High and low pressures

Atmosphere layers

Because of the action of the Sun, the closer the air is to the Equator, the warmer it will get. As it gets warm, it expands and rises, so pressure decreases. When the air molecules reach the tropopause, they are forced to head for the poles while lowering temperature in the process. Near Parallel 30º, because of accumulation and temperature, the air comes down again compressing, heating and stacking itself, so generating high pressure.

We will explain this in a little more detail; The Sun heats the earth more at the equator than at the poles for several reasons and the first is that the equator is about 6 thousand km closer to the Sun than the poles, the rays entering the atmosphere only have to pass through a few kilometers of this before touching the ground at the equator but cross a much longer space to touch the poles as seen in the following graph and therefore arrive weaker. Another important reason is the angle with which they affect the Earth, which as we see in the graph is very different, so the rays are reflected in a different way in one point and in another.

The air when heated expands therefore has less density per cubic meter (imagine that each square of the grid in the previous graph is a cubic meter) which makes it float in relation to the more dense air. Each red bubble in the graph represents an air molecule, they all weigh the same but clearly they are of different size, so a bubble is using different number of squares, which means that in a grid column there are more or less bubbles therefore, the weight in each column is different and the larger the bubbles, the lower the weight of the column or, what is the same, the lower atmospheric pressure.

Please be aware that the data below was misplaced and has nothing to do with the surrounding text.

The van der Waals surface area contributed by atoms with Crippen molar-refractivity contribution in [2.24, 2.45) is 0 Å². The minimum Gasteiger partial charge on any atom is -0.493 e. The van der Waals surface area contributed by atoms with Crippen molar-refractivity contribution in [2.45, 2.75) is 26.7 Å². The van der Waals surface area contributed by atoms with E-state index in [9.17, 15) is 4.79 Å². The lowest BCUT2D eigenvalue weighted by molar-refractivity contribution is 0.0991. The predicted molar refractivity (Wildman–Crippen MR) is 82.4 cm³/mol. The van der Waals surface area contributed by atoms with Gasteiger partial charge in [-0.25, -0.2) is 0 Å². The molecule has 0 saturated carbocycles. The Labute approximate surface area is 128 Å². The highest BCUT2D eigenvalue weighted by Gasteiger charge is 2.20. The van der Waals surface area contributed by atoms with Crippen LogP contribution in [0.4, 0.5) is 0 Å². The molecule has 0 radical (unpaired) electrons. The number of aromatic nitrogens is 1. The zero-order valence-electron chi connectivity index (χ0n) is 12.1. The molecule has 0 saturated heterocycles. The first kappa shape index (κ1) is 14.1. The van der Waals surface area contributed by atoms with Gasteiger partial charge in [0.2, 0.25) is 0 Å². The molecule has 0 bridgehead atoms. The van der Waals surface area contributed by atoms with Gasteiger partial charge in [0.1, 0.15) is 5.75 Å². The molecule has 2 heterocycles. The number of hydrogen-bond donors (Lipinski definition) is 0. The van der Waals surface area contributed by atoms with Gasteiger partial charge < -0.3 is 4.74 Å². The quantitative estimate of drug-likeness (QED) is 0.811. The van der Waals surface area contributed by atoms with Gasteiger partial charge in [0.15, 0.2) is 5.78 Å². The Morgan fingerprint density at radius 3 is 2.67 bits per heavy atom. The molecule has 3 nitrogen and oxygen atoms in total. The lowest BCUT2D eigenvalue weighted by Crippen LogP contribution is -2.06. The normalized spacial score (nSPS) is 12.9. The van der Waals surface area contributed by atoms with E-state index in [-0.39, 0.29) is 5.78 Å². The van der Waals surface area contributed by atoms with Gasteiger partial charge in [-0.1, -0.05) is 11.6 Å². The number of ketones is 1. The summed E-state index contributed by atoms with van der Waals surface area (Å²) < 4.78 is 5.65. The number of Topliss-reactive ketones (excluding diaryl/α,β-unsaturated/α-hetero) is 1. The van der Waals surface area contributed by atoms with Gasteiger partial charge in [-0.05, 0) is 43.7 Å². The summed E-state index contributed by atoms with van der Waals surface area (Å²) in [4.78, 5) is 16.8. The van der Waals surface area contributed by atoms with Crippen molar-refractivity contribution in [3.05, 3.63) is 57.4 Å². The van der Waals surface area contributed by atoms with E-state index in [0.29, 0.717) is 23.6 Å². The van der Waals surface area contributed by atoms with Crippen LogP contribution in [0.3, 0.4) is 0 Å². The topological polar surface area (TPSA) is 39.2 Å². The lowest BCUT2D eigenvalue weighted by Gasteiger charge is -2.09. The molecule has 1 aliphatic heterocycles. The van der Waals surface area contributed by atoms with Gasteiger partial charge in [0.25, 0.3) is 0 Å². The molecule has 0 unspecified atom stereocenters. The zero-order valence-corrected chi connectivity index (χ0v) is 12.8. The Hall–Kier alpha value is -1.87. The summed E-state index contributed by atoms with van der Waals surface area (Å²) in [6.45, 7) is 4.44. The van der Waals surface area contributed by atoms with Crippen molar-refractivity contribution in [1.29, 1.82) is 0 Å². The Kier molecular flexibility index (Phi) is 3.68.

When the bubbles get at the tropopause they are forced to travel towards the poles but in reality they never reach them because they are losing temperature on the way and they start to have a higher density again, in addition to all these red bubbles (which they will now catch a colder color as you will see in the video) do not fit in the airspace of the poles since it is much smaller than the equator and as a result the air comes back down around the 30th parallel generating a high pressure, which is obviously the opposite of a low.

The lowering air is piled on itself compressing and gaining temperature, when descending it makes impossible the formation of clouds and for that reason the nonexistence of rain, for these two reasons here we have the desert areas of the planet.

As a consequence of the Earth rotation, in the Northern Hemisphere the wind will blow clockwise. Due to the accumulation of the air, pressure increases in the center of the anticyclone, so the air particles tend to travel down to low pressures though, they get turning inertia along the isobars.

Watch full video

Deja un comentario

Tu dirección de correo electrónico no será publicada. Los campos obligatorios están marcados con *